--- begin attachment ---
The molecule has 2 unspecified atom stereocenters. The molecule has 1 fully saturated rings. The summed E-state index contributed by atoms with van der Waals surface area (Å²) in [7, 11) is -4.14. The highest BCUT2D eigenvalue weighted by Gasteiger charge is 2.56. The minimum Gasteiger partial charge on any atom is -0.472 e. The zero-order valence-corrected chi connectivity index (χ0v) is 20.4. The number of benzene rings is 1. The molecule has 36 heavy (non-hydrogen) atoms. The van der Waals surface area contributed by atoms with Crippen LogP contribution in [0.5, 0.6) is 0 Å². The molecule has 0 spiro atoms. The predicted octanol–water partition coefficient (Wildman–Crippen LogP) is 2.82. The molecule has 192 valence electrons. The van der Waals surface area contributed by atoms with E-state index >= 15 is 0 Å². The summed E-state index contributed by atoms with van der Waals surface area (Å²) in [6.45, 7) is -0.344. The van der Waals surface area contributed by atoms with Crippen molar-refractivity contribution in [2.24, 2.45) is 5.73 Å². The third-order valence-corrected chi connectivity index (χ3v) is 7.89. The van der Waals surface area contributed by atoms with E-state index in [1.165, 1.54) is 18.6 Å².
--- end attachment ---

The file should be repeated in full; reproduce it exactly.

The molecule has 2 unspecified atom stereocenters. The molecule has 1 fully saturated rings. The summed E-state index contributed by atoms with van der Waals surface area (Å²) in [7, 11) is -4.14. The highest BCUT2D eigenvalue weighted by Gasteiger charge is 2.56. The minimum Gasteiger partial charge on any atom is -0.472 e. The zero-order valence-corrected chi connectivity index (χ0v) is 20.4. The number of benzene rings is 1. The molecule has 36 heavy (non-hydrogen) atoms. The van der Waals surface area contributed by atoms with Crippen LogP contribution in [0.5, 0.6) is 0 Å². The molecule has 0 spiro atoms. The predicted octanol–water partition coefficient (Wildman–Crippen LogP) is 2.82. The molecule has 192 valence electrons. The van der Waals surface area contributed by atoms with E-state index >= 15 is 0 Å². The summed E-state index contributed by atoms with van der Waals surface area (Å²) in [6.45, 7) is -0.344. The van der Waals surface area contributed by atoms with Crippen molar-refractivity contribution in [2.24, 2.45) is 5.73 Å². The third-order valence-corrected chi connectivity index (χ3v) is 7.89. The van der Waals surface area contributed by atoms with E-state index in [1.165, 1.54) is 18.6 Å².